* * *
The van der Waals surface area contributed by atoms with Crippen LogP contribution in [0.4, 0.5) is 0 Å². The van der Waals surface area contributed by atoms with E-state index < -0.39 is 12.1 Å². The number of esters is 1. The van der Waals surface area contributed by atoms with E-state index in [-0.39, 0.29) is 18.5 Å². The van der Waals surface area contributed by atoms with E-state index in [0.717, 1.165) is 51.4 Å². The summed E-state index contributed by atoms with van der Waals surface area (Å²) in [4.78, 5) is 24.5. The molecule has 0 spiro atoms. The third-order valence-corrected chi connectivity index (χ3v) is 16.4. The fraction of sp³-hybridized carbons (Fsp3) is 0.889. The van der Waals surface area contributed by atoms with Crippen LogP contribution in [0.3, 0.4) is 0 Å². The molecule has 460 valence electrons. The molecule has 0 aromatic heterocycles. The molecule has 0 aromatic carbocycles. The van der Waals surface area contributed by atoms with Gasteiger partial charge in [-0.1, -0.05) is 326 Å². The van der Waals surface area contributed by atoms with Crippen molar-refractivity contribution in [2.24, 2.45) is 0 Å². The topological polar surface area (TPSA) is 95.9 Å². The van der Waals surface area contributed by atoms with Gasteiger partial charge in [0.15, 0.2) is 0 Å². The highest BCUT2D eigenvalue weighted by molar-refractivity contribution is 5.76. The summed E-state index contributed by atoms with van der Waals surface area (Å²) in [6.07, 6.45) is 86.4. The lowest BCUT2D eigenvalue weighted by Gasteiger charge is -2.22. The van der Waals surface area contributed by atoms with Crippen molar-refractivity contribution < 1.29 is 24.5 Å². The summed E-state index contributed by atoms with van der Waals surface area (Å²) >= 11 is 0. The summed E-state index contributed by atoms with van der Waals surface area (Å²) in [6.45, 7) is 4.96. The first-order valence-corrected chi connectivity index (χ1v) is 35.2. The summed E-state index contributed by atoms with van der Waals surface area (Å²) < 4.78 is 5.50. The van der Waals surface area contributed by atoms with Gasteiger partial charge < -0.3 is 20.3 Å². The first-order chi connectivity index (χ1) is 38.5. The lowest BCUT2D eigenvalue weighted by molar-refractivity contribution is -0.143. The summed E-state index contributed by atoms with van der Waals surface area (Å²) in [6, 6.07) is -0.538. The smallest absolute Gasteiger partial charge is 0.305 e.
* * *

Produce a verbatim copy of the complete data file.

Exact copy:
The van der Waals surface area contributed by atoms with Crippen LogP contribution in [0.4, 0.5) is 0 Å². The van der Waals surface area contributed by atoms with E-state index < -0.39 is 12.1 Å². The number of esters is 1. The van der Waals surface area contributed by atoms with E-state index in [-0.39, 0.29) is 18.5 Å². The van der Waals surface area contributed by atoms with E-state index in [0.717, 1.165) is 51.4 Å². The summed E-state index contributed by atoms with van der Waals surface area (Å²) in [4.78, 5) is 24.5. The molecule has 0 spiro atoms. The third-order valence-corrected chi connectivity index (χ3v) is 16.4. The fraction of sp³-hybridized carbons (Fsp3) is 0.889. The van der Waals surface area contributed by atoms with Crippen LogP contribution in [0.3, 0.4) is 0 Å². The molecule has 460 valence electrons. The molecule has 0 aromatic heterocycles. The molecule has 0 aromatic carbocycles. The van der Waals surface area contributed by atoms with Gasteiger partial charge in [-0.1, -0.05) is 326 Å². The van der Waals surface area contributed by atoms with Crippen molar-refractivity contribution in [2.24, 2.45) is 0 Å². The topological polar surface area (TPSA) is 95.9 Å². The van der Waals surface area contributed by atoms with Gasteiger partial charge in [0.15, 0.2) is 0 Å². The highest BCUT2D eigenvalue weighted by molar-refractivity contribution is 5.76. The summed E-state index contributed by atoms with van der Waals surface area (Å²) in [6.07, 6.45) is 86.4. The lowest BCUT2D eigenvalue weighted by Gasteiger charge is -2.22. The van der Waals surface area contributed by atoms with Crippen molar-refractivity contribution < 1.29 is 24.5 Å². The summed E-state index contributed by atoms with van der Waals surface area (Å²) >= 11 is 0. The summed E-state index contributed by atoms with van der Waals surface area (Å²) in [6.45, 7) is 4.96. The first-order valence-corrected chi connectivity index (χ1v) is 35.2. The summed E-state index contributed by atoms with van der Waals surface area (Å²) < 4.78 is 5.50. The van der Waals surface area contributed by atoms with Gasteiger partial charge < -0.3 is 20.3 Å². The first-order chi connectivity index (χ1) is 38.5. The lowest BCUT2D eigenvalue weighted by molar-refractivity contribution is -0.143. The summed E-state index contributed by atoms with van der Waals surface area (Å²) in [6, 6.07) is -0.538. The smallest absolute Gasteiger partial charge is 0.305 e.